Alan Fernihough

Queen's Management School
Riddel Hall
185 Stranmillis Road
United Kingdom

E-Mail: EmailAddress: hidden: you can email any NBER-related person as first underscore last at nber dot org

NBER Working Papers and Publications

January 2018The Anatomy of a Trade Collapse: The UK, 1929-33
with Alan de Bromhead, Markus Lampe, Kevin Hjortshøj O'Rourke: w24252
A recent literature explores the nature and causes of the collapse in international trade during 2008 and 2009. The decline was particularly great for automobiles and industrial supplies; it occurred largely along the intensive margin; quantities fell by more than prices; and prices fell less for differentiated products. Do these stylised facts apply to trade collapses more generally? This paper uses detailed, commodity specific information on UK imports between 1929 and 1933, to see to what extent the trade collapses of the Great Depression and Great Recession resembled each other. It also compares the free trading trade collapse of 1929-31 with the protectionist collapse of 1931-3, to see to what extent protection, and gradual recovery from the Great Depression, mattered for UK trade pat...
February 2017When Britain turned inward: Protection and the shift towards Empire in Interwar Britain
with Alan de Bromhead, Markus Lampe, Kevin Hjortshøj O'Rourke: w23164
International trade became much less multilateral during the 1930s. Previous studies, looking at aggregate trade flows, have argued that discriminatory trade policies had comparatively little to do with this. Using highly disaggregated information on the UK’s imports and trade policies, we find that policy can explain the majority of Britain’s shift towards Imperial imports in the 1930s. Trade policy mattered, a lot.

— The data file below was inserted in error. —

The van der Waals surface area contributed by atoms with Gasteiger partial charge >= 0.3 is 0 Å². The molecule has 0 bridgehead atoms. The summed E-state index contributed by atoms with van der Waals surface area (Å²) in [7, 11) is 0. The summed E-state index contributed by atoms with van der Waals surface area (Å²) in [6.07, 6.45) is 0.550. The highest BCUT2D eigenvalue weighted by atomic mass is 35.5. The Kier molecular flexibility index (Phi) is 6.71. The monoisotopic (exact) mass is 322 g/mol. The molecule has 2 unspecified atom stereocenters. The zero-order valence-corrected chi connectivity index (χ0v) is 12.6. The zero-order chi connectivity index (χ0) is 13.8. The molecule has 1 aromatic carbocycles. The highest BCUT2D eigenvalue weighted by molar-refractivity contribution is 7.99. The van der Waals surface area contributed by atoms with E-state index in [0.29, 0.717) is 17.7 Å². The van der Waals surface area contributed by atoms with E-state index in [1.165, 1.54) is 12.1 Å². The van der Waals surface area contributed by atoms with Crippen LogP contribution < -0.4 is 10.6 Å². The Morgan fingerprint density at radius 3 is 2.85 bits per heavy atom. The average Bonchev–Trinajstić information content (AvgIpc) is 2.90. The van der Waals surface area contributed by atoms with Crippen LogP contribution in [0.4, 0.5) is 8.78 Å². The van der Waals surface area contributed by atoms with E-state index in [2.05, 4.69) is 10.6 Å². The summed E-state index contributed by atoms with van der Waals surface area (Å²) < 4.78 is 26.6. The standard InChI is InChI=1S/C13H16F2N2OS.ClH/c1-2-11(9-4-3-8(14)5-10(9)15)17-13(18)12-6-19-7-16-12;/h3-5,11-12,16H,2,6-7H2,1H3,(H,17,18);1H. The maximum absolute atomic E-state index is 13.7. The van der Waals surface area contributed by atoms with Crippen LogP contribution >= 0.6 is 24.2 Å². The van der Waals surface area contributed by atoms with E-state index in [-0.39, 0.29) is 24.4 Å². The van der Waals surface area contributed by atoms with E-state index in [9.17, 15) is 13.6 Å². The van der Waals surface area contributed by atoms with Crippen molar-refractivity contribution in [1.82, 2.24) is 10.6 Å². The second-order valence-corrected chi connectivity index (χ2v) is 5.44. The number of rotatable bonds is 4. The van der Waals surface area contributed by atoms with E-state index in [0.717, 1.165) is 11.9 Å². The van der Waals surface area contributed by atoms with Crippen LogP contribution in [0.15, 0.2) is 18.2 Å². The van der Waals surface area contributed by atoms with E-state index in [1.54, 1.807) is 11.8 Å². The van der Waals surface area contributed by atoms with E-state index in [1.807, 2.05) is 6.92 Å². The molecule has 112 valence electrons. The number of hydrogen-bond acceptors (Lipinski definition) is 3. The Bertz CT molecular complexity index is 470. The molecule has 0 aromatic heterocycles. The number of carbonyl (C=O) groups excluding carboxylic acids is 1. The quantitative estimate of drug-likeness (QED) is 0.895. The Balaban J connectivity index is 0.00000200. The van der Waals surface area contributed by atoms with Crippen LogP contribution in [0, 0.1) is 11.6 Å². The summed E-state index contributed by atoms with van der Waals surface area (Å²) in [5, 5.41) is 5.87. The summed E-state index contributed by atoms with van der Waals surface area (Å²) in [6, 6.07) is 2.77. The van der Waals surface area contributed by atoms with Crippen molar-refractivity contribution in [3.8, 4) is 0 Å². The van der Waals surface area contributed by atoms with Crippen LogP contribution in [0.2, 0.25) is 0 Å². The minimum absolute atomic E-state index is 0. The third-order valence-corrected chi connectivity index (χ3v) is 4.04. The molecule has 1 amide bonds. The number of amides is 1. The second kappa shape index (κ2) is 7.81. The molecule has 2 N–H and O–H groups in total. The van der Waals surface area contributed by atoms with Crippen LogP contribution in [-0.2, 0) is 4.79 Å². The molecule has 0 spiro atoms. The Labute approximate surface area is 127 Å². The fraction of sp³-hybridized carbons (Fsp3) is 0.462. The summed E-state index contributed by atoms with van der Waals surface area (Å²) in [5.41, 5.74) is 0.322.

January 2014Coal and the European Industrial Revolution
with Kevin Hjortshøj O'Rourke: w19802
We examine the importance of geographical proximity to coal as a factor underpinning comparative European economic development during the Industrial Revolution. Our analysis exploits geographical variation in city and coalfield locations, alongside temporal variation in the availability of coal-powered technologies, to quantify the effect of coal availability on historical city population sizes. Since we suspect that our coal measure could be endogenous, we use a geologically derived measure as an instrumental variable: proximity to rock strata from the Carboniferous era. Consistent with traditional historical accounts of the Industrial Revolution, we find that coal had a strong influence on city population size from 1800 onward. Counterfactual estimates of city population sizes indicate t...


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